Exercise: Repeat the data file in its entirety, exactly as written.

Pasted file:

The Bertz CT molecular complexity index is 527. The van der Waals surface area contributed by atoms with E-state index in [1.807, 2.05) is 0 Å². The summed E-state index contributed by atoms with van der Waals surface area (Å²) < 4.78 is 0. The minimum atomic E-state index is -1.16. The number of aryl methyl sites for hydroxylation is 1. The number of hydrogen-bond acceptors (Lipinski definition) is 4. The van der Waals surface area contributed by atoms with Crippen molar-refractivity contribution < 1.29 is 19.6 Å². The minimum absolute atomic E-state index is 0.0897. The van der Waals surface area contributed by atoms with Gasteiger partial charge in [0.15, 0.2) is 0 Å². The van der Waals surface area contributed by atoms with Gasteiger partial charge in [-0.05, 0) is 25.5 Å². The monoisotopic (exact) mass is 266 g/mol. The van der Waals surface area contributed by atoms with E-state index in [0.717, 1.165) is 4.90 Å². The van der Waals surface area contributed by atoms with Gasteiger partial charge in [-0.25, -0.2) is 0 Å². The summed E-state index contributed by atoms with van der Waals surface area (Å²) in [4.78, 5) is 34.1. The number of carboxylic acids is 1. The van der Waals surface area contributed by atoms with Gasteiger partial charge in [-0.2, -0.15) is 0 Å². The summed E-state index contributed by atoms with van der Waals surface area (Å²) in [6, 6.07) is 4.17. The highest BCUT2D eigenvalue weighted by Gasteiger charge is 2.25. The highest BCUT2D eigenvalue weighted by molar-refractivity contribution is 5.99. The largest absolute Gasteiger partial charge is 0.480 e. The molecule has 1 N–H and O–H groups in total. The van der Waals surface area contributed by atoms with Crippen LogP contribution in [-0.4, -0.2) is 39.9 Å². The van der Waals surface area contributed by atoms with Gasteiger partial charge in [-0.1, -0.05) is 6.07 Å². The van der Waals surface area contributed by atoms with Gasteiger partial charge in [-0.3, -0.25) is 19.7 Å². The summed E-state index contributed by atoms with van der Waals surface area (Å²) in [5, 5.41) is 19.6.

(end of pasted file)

The Bertz CT molecular complexity index is 527. The van der Waals surface area contributed by atoms with E-state index in [1.807, 2.05) is 0 Å². The summed E-state index contributed by atoms with van der Waals surface area (Å²) < 4.78 is 0. The minimum atomic E-state index is -1.16. The number of aryl methyl sites for hydroxylation is 1. The number of hydrogen-bond acceptors (Lipinski definition) is 4. The van der Waals surface area contributed by atoms with Crippen molar-refractivity contribution < 1.29 is 19.6 Å². The minimum absolute atomic E-state index is 0.0897. The van der Waals surface area contributed by atoms with Gasteiger partial charge in [0.15, 0.2) is 0 Å². The van der Waals surface area contributed by atoms with Gasteiger partial charge in [-0.05, 0) is 25.5 Å². The monoisotopic (exact) mass is 266 g/mol. The van der Waals surface area contributed by atoms with E-state index in [0.717, 1.165) is 4.90 Å². The van der Waals surface area contributed by atoms with Gasteiger partial charge in [-0.25, -0.2) is 0 Å². The summed E-state index contributed by atoms with van der Waals surface area (Å²) in [4.78, 5) is 34.1. The number of carboxylic acids is 1. The van der Waals surface area contributed by atoms with Gasteiger partial charge in [-0.2, -0.15) is 0 Å². The summed E-state index contributed by atoms with van der Waals surface area (Å²) in [6, 6.07) is 4.17. The highest BCUT2D eigenvalue weighted by Gasteiger charge is 2.25. The highest BCUT2D eigenvalue weighted by molar-refractivity contribution is 5.99. The largest absolute Gasteiger partial charge is 0.480 e. The molecule has 1 N–H and O–H groups in total. The van der Waals surface area contributed by atoms with Crippen LogP contribution in [-0.4, -0.2) is 39.9 Å². The van der Waals surface area contributed by atoms with Gasteiger partial charge in [-0.1, -0.05) is 6.07 Å². The van der Waals surface area contributed by atoms with Gasteiger partial charge in [-0.3, -0.25) is 19.7 Å². The summed E-state index contributed by atoms with van der Waals surface area (Å²) in [5, 5.41) is 19.6.